A key learning that I’ve gathered over the years is to use products for what they are primarily built for and not extend their capabilities to areas outside of the product’s core competency. For instance, when you want mountaineering shoes, you won’t settle for sneakers. They might still offer some protection for your feet but definitely not the kind you need high up on a mountaintop!
Similarly with technology, just because you have invested heavily in a stable end-to-end architecture, doesn’t mean you have an ecosystem that supports all your business needs. As your company pivots and transforms, so should you. You need to know when to let go of your comfortable surroundings and realize the capability gaps that prevent you from supporting your business’ growth. When your current quote to cash architecture isn’t able to support your go-to-market strategy, it’s time to supplement your investments.
If a new business model emerges in which traditional pay-per-product (or service) moves towards subscription-based recurring revenue models, it’s time for change. This shift isn’t designed or supported by your ERP systems. You will need to determine how to adapt your systems to monetize ongoing customer relationships rather than simply selling one-time products. With most ERP systems, the transaction ends with the sale. There’s no relationship beyond the sale. Legacy ERP systems don't really understand how subscriptions work and the long-term relationship between customers and subscribers inherent to the model. They aren’t able to manage complex use-cases like cross-sells, up-sells, timed promotions and constant price adjustments. The hard reality is that you're unable to support these new paradigms and need to design for a new quote-to-cash architecture for the Subscription Economy.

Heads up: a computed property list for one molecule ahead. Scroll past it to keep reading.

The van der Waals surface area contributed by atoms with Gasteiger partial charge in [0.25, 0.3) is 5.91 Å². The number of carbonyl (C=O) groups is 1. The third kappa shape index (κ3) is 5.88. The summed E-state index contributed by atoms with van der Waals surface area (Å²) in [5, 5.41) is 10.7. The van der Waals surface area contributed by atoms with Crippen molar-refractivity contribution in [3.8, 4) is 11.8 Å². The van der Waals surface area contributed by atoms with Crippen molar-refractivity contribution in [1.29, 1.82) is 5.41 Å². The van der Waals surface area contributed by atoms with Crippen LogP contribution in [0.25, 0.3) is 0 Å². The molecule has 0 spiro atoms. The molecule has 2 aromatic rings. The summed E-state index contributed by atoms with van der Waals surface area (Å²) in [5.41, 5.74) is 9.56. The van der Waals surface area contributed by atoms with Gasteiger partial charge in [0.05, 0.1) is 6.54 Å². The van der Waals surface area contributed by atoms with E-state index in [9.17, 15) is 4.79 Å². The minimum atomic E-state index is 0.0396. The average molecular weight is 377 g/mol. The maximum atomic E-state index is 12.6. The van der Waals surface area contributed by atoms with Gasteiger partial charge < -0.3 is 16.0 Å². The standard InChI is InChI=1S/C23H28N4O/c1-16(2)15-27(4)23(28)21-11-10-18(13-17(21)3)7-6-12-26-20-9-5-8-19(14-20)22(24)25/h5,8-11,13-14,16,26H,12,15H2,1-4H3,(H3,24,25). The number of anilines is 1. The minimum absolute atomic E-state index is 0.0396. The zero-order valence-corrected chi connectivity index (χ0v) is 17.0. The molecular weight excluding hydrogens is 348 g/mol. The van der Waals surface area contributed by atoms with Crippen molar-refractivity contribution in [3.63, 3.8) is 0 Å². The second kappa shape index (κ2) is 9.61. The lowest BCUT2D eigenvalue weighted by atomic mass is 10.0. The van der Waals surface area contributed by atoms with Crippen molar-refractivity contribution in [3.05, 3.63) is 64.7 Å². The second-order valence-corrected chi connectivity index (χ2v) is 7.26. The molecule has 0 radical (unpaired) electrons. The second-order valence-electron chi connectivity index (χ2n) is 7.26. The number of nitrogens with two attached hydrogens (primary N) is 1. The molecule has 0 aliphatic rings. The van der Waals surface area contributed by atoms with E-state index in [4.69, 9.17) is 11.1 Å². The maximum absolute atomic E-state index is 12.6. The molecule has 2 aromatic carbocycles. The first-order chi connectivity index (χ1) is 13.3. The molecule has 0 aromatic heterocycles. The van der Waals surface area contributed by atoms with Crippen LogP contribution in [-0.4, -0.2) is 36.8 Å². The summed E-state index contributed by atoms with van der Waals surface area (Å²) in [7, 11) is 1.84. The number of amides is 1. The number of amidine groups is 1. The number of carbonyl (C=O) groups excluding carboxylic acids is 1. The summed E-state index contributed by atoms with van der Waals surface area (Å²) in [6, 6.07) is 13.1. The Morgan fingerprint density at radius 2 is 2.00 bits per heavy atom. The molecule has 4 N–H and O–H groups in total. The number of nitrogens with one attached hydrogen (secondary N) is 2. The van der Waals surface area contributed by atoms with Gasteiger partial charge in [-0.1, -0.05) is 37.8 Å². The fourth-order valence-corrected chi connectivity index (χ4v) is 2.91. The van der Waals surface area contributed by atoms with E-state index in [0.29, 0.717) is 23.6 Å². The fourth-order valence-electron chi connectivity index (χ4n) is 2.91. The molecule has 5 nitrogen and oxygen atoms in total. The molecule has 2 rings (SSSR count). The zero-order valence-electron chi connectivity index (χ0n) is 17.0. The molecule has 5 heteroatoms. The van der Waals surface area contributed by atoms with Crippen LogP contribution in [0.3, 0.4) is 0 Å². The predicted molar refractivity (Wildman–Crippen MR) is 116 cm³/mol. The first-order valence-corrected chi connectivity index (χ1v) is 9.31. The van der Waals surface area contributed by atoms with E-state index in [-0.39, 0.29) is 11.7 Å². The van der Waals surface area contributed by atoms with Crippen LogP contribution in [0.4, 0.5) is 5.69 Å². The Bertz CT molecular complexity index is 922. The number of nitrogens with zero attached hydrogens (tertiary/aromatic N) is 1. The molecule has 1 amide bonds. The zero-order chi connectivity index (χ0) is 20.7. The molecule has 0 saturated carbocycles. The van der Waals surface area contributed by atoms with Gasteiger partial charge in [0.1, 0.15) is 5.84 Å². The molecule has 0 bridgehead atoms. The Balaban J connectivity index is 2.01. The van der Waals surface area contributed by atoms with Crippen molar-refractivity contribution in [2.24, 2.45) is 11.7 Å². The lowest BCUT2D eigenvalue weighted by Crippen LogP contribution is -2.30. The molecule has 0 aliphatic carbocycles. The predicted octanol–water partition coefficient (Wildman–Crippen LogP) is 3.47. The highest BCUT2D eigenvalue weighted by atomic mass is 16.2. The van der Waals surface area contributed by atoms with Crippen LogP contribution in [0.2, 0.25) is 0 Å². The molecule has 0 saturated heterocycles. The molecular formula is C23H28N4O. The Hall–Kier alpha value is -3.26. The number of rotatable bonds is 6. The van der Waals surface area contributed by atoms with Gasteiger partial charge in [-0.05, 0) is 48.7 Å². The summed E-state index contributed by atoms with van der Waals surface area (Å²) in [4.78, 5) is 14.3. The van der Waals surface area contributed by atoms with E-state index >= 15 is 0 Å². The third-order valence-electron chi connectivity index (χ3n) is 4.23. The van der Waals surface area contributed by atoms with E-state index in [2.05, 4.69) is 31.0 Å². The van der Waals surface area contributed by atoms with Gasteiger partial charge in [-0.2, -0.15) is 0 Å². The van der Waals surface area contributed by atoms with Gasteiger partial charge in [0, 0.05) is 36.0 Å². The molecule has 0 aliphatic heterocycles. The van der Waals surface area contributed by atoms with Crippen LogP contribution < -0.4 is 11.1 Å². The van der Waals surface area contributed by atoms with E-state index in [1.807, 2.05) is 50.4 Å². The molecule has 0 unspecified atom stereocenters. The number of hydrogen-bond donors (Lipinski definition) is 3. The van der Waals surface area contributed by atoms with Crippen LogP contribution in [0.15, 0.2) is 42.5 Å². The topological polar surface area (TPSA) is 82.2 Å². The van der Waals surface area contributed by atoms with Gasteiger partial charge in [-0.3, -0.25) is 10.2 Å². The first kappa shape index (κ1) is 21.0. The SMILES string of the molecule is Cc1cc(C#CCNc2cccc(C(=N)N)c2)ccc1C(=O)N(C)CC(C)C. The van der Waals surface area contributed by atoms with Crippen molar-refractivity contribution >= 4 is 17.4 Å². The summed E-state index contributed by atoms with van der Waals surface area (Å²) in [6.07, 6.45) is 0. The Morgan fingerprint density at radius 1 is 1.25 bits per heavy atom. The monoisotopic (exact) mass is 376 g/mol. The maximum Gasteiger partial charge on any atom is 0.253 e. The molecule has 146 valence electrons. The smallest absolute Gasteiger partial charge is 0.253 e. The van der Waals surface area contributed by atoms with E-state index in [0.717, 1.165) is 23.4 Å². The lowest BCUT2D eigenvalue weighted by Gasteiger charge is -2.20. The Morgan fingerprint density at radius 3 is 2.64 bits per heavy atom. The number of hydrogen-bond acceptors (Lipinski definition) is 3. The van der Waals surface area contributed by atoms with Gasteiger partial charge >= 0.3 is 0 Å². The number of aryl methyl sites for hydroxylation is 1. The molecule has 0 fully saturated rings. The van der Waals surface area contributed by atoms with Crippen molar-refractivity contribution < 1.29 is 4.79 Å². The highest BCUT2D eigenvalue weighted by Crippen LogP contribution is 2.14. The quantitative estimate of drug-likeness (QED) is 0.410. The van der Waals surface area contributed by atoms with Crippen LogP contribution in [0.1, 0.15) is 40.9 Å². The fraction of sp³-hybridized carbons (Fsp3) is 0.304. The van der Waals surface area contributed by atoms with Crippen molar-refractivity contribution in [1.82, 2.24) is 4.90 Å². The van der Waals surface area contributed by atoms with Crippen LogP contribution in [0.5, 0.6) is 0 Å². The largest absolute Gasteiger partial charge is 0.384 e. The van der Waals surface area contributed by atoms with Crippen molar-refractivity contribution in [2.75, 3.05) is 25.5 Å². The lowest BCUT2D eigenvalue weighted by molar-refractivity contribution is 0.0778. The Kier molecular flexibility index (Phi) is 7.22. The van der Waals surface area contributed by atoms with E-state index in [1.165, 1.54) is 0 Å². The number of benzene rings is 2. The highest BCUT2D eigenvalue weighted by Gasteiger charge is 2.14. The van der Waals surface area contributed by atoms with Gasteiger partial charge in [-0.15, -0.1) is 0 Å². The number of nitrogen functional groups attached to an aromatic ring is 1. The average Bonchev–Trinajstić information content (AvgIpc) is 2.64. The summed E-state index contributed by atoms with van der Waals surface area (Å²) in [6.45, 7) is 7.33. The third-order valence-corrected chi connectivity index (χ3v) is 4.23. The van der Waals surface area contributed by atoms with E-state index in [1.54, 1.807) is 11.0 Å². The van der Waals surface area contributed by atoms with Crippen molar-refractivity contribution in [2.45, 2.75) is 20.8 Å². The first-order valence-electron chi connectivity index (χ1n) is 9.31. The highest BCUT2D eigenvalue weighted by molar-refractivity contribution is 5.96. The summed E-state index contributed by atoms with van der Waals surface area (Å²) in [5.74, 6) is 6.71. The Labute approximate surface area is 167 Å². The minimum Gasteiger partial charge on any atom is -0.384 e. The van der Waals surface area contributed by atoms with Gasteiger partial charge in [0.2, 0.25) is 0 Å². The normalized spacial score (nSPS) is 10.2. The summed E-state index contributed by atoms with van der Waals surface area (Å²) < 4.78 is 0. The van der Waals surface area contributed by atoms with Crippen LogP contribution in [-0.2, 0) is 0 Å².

The challenge for most CIOs is to leverage existing technologies but not be limited by them
You may receive pushback from your tenured architects and engineers who have built a career off of a deep understanding of business processes and solutions - none of which are documented. These are the people who are averse to change and unwilling to challenge the status quo. It’s called job protection and the only job at risk is yours!
The challenge for most CIOs is to leverage existing technologies but not be limited by them. It’s really about understanding the boundaries of what a product is and isn’t. Flexibility is critical to survival. I've seen people spending years and millions of dollars trying to implement a solution using the wrong technology only to come to this realization. As a technology leader, you have to have the confidence to take calculated risks, manage through bureaucracy and make that bet.
It's also about knowing your business enough to anticipate needs. Don’t allow your 3-5 year strategic roadmap weigh you down and force your business to go around IT and develop CSS’s (Customer Supported Systems) to meet their time to market needs. You need to be nimble and provide the agility your business requires to stay competitive in the marketplace. Your business will not wait for IT to catch up.